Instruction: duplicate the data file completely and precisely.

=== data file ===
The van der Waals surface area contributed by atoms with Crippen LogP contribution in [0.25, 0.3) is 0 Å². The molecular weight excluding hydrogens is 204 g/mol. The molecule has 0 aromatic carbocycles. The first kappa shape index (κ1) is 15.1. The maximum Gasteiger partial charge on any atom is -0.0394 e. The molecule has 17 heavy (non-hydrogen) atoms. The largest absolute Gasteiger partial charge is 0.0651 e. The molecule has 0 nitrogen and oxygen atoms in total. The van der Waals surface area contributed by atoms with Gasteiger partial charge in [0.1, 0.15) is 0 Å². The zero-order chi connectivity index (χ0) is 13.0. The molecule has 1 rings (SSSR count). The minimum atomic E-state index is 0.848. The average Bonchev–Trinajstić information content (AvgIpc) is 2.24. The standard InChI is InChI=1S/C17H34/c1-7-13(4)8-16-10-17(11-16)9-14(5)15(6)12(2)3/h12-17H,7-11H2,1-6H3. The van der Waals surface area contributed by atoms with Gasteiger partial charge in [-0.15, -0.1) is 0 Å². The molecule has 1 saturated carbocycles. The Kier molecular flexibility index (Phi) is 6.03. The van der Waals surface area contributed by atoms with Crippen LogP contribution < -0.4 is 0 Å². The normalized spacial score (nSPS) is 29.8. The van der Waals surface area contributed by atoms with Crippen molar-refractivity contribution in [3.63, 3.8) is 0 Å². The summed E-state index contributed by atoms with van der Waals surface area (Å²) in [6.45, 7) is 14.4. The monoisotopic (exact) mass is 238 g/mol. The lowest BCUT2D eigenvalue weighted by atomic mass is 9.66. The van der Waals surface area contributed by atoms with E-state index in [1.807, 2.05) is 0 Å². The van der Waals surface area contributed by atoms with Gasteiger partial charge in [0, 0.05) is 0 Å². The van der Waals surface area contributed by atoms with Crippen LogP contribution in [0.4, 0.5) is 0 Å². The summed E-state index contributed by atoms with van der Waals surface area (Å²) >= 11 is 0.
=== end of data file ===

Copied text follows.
The van der Waals surface area contributed by atoms with Crippen LogP contribution in [0.25, 0.3) is 0 Å². The molecular weight excluding hydrogens is 204 g/mol. The molecule has 0 aromatic carbocycles. The first kappa shape index (κ1) is 15.1. The maximum Gasteiger partial charge on any atom is -0.0394 e. The molecule has 17 heavy (non-hydrogen) atoms. The largest absolute Gasteiger partial charge is 0.0651 e. The molecule has 0 nitrogen and oxygen atoms in total. The van der Waals surface area contributed by atoms with Gasteiger partial charge in [0.1, 0.15) is 0 Å². The zero-order chi connectivity index (χ0) is 13.0. The molecule has 1 rings (SSSR count). The minimum atomic E-state index is 0.848. The average Bonchev–Trinajstić information content (AvgIpc) is 2.24. The standard InChI is InChI=1S/C17H34/c1-7-13(4)8-16-10-17(11-16)9-14(5)15(6)12(2)3/h12-17H,7-11H2,1-6H3. The van der Waals surface area contributed by atoms with Gasteiger partial charge in [-0.15, -0.1) is 0 Å². The molecule has 1 saturated carbocycles. The Kier molecular flexibility index (Phi) is 6.03. The van der Waals surface area contributed by atoms with Crippen LogP contribution < -0.4 is 0 Å². The normalized spacial score (nSPS) is 29.8. The van der Waals surface area contributed by atoms with Crippen molar-refractivity contribution in [3.63, 3.8) is 0 Å². The summed E-state index contributed by atoms with van der Waals surface area (Å²) in [6.45, 7) is 14.4. The monoisotopic (exact) mass is 238 g/mol. The lowest BCUT2D eigenvalue weighted by atomic mass is 9.66. The van der Waals surface area contributed by atoms with E-state index in [1.807, 2.05) is 0 Å². The van der Waals surface area contributed by atoms with Gasteiger partial charge in [0, 0.05) is 0 Å². The van der Waals surface area contributed by atoms with Crippen LogP contribution in [0.4, 0.5) is 0 Å². The summed E-state index contributed by atoms with van der Waals surface area (Å²) >= 11 is 0.